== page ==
Agency reviews OPRA scheme

26th May 2017

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Sarah-Aby Diop

The Environment Agency is reviewing the way it appraises sites that require environmental permits.

It is planning to replace the Operator Risk Appraisal (Opra) scheme for sites operating under the Environmental Permitting Regulations with a more holistic approach to monitor performance, according to an informal consultation paper from the regulator.

The current scheme ranks operators A to F, based on how well sites comply with the terms of their permits. It takes into account hazards relating to the nature and scale of activity and how close the facility is to receptors, such as people and wildlife habitats.

Under the proposed new scheme, the agency wants to also consider the likelihood of a breach in compliance, according to operators’ attitude and how they respond to advice given by the regulator.

This would enable it to identify early indications that a site might breach its permit, so it can intervene and focus resources on mitigating risk. The A to F rankings would be replaced by ‘exemplary’; ‘expected’; ‘improvement needed’; and ‘significant improvement needed’.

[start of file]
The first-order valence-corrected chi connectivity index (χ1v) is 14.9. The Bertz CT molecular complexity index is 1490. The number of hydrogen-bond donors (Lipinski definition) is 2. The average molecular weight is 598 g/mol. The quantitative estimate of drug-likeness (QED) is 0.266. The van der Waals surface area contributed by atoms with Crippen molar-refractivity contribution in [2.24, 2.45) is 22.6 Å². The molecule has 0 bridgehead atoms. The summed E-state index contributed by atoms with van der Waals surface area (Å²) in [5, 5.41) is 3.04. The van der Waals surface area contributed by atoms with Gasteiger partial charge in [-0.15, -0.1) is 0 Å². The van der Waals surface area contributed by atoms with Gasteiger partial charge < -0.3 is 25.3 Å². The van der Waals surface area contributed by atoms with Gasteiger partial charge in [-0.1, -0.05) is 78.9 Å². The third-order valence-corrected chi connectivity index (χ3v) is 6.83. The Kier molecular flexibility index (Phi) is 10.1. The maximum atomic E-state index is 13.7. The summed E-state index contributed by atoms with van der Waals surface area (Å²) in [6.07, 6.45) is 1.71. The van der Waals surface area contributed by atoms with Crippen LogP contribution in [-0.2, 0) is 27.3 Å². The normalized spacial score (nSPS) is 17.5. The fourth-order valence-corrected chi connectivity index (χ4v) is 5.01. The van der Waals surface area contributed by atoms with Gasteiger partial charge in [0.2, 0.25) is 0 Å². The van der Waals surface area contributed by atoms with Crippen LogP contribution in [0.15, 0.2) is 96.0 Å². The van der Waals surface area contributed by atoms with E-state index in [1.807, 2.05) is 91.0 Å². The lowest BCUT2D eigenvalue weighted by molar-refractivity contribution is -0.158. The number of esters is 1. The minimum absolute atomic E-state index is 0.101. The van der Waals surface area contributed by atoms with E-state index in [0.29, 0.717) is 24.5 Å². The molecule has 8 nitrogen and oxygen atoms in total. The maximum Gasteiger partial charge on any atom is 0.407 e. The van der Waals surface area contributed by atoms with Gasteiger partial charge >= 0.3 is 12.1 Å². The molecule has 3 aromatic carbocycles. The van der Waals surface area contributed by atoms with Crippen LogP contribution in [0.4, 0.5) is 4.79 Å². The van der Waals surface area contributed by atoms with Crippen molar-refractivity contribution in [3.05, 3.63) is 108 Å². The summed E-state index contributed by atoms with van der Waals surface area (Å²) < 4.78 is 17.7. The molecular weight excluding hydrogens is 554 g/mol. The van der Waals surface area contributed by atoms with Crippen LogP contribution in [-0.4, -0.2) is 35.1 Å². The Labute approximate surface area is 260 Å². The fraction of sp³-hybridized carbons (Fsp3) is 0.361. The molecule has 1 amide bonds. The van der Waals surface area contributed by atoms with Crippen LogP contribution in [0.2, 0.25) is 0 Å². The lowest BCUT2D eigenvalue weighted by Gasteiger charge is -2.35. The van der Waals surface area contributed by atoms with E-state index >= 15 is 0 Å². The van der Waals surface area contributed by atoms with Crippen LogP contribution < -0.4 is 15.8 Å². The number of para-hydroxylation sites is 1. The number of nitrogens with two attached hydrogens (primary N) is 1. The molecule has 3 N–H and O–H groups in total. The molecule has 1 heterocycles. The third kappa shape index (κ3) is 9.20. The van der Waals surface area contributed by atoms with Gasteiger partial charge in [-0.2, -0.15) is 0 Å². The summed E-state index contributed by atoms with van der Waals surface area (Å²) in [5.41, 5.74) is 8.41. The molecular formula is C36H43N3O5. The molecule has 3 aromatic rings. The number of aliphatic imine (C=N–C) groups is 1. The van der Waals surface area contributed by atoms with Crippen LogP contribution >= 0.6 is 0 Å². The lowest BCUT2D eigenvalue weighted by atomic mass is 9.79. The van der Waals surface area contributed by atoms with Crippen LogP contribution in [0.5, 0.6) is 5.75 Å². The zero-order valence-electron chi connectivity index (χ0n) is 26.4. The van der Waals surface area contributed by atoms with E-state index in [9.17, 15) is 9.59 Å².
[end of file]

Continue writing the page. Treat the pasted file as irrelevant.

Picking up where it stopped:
‘We want an approach that is fairer to industry, supports growth, and protects our environment and local communities,’ the consultation document states. It further says: ‘We want to make a system that not only describes an operators’ performance more accurately, but is also more reflective of the regulatory effort we have to apply.’

The new approach would also allow the agency to recognise operators that voluntarily make extra effort above compliance, and which would therefore need less effort to regulate.

These organisations would benefit from ‘light-touch’ regulation and a reduction in fees, the agency said. The regulator believes its plans would encourage self-reporting and recognise positive behaviour in addressing minor incidents.

The agency said the new scheme would enable it to focus on poorly performing sites where operators are unresponsive, obstructive or hostile. Such businesses would pay higher fees to cover additional agency costs.

The consultation asks opinions on what criteria the agency should assess under the new system. It plans to review responses and launch a formal consultation in July.


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